The Mad Tea Party

Anyone familiar with the art of Mark Bryan can tell you the significance of the Mad Tea Party. The tea-party in the Victorian age (when 'Alice in Wonderland' was written) was a function in which social norms and cultural rules were of the highest importance. It was of particular importance to the higher classes. Despite all the rules normally associated at a tea party and the pleasant socialising also associated with it, the tea party is nothing but a function of chaos in 'Alice in Wonderland'! There are no rules here, and everyone present at the tea party is completely insane. The Mad-Tea party can be taken as a parallel to society. Society is one mad collection of social norms which we abuse and use to our own advantage.

If we want to take it a step further, we can consider the dormouse as a symbol of the proletariat so often mentioned by Karl Marx. He is constantly abused by the larger and more powerful Hatter and March Hare. The dormouse is tiny and insignificant. He does not voice his opinions, and if he does, he is quickly quieted by the Hatter and the Hare. He is constantly sleeping as though his senses have been dulled. Marx often portrayed the lower classes as being victims of some sort of mechanism that would stop them from ever fighting for their rights, most often exemplified through the quote 'religion is the opium of the people' (more recently twisted to become 'television is the opium of the masses').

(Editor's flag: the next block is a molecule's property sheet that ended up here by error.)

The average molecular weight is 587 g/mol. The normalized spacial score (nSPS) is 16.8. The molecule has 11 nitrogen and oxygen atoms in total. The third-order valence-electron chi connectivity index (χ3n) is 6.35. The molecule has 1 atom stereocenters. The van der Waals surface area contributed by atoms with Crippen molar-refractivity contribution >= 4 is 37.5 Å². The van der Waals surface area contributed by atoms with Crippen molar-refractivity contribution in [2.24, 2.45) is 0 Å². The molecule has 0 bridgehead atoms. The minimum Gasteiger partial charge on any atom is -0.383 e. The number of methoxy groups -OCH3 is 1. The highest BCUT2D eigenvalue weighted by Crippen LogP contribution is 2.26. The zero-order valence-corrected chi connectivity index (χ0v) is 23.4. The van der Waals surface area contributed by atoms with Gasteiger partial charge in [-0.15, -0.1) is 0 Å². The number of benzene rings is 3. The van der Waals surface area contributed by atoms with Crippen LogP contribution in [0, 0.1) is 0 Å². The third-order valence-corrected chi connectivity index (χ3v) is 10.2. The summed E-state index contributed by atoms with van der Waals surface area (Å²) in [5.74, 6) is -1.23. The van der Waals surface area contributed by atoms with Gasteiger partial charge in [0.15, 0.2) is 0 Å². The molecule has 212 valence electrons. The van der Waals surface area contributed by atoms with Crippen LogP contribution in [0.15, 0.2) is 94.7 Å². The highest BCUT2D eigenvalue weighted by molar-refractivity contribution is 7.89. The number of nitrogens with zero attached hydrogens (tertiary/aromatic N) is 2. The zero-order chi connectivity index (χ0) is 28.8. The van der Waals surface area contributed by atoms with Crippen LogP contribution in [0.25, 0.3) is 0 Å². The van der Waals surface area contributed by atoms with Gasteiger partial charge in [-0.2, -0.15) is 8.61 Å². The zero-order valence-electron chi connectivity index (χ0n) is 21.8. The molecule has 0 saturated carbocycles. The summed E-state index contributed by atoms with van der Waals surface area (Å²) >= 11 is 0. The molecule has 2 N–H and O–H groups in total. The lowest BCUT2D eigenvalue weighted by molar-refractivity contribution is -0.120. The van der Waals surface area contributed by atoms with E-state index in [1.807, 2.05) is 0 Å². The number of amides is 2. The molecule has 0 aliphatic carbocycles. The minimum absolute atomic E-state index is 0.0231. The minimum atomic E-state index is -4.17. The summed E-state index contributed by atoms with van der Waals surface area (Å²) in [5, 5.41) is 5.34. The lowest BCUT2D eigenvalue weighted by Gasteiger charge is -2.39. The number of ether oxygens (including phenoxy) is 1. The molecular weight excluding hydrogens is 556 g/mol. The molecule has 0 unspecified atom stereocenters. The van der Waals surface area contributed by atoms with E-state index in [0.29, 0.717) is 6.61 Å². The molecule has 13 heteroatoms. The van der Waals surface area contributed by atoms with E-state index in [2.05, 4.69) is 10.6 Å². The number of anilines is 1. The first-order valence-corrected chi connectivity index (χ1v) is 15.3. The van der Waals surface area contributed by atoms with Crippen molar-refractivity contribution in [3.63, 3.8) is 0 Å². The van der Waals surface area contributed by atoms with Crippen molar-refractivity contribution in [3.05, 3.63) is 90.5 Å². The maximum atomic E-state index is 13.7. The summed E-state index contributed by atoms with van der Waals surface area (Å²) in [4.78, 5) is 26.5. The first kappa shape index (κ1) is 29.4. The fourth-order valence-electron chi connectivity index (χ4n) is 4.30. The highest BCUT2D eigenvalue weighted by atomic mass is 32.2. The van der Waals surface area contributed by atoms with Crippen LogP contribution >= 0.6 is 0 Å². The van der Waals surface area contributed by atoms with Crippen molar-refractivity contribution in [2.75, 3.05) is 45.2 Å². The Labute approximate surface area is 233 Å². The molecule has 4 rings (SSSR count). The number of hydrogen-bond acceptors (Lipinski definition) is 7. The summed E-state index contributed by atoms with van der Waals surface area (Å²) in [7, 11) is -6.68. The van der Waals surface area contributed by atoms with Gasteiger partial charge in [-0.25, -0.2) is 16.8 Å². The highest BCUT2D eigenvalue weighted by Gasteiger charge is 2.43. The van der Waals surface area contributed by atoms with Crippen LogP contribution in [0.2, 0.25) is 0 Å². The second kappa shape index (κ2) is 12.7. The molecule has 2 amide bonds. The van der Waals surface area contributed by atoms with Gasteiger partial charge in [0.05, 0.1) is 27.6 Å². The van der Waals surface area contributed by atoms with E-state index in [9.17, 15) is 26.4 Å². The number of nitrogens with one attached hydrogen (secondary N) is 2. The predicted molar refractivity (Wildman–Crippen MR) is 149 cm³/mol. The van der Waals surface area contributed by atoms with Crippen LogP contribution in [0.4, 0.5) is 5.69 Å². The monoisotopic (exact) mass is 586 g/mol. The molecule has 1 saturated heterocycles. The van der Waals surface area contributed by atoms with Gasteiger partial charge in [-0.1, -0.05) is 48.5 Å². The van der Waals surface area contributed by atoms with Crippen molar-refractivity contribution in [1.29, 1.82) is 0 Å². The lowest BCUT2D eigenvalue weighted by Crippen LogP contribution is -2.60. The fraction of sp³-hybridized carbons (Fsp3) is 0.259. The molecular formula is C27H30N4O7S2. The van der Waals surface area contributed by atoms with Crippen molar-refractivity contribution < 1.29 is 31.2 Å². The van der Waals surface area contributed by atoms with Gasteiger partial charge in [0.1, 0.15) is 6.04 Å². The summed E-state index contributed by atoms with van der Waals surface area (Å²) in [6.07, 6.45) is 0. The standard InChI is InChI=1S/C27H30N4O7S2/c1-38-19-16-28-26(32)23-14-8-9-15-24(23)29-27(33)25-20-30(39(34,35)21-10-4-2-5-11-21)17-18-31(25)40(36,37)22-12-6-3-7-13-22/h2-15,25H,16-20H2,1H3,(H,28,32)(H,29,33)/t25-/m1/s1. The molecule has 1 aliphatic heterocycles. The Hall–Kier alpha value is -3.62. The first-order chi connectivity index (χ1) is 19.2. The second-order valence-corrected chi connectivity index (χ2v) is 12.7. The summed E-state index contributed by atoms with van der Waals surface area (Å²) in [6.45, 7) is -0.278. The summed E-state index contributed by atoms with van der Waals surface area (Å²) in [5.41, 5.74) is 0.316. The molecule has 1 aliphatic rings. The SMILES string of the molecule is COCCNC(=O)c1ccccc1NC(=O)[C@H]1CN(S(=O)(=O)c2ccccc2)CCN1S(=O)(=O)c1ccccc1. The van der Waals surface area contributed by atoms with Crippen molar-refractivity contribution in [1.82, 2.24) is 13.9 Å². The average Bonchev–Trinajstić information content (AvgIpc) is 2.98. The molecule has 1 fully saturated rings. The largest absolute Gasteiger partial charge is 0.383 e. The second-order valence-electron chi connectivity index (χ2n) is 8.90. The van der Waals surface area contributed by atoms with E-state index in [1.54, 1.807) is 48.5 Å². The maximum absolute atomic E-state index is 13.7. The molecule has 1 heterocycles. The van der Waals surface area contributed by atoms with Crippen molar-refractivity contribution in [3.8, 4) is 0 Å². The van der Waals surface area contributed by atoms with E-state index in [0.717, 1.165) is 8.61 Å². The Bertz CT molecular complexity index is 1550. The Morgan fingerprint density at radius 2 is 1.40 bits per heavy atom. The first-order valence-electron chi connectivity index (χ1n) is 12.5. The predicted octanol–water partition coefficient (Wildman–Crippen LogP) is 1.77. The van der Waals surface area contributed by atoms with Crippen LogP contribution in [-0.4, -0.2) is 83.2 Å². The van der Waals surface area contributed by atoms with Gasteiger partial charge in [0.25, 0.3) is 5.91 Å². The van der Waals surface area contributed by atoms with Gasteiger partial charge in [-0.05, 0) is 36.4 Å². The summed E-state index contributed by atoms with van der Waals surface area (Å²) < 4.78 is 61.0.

The King and Queen of Hearts

The King and Queen of Hearts seem to be a straightforward parody of the monarchy. Their followers are made to do the silliest and most degrading acts, and these followers only do so because they have been instilled with fear. The behaviour of the King and the Queen of hearts - and what they manage to do to their followers - is a simple example of the hysterical and conrolling effects that fear can have on society. Fear is a prevalent form of social control that is REALLY hard to break - even though, as Alice claims, they are 'only a pack of cards'. The cardboard monarchy and their followers have one thing in common; they all belong to the same deck of cards, they all belong to the same group. Despite the king and queen being no different than their subjects, they abuse their power nonetheless. The monarchy's court of justice can be linked to the mad tea-party in the wood. It is in the trial of the knave and in the tea-party that the story reaches two heights of complete idiocy. Society and its justice system seem to be governed by fools and the result is abuse and oppression.

Wonderland as a journey to true wisdom

'Alice in Wonderland' has a recurring metaphor: Alice going down the rabbit hole on a philosopher's quest for true knowledge. Could it be that Wonderland is a world of philosophers? Can it be a world where one can go back to the 'unmoulded' brain of a child? In 'Sophie's World' by Jostein Gaarder, the philosopher tells Sophie she must think like a child to be a true philosopher. Wonderland is the place to do this, to release your inhibitions, to release pre-conceptions of ideas and to start really questioning to gain true wisdom, true knowledge. In its insanity, in its complete separation from the world of adults, one can begin the long journey to true knowledge.

Wonderland is a place of madness. 'We're all mad here,' states the Cheshire cat. Through the eyes of society, one who questions - even and perhaps especially the seemingly basic things - may seem mad, may perhaps seem like they are lost and drifting. But - is this true? Even Socrates, a philospher who inspired powerful emotions in the hearts of his listeners, was executed for corrupting the young. Socrates was the White Rabbit that led children down the rabbit hole and made things seem 'curiouser and curiouser'. The search for truth, the journey through Wonderland is considered 'queer', and to many, it may seem like it is easier to remain in reality and never follow the White Rabbit.

The White Rabbit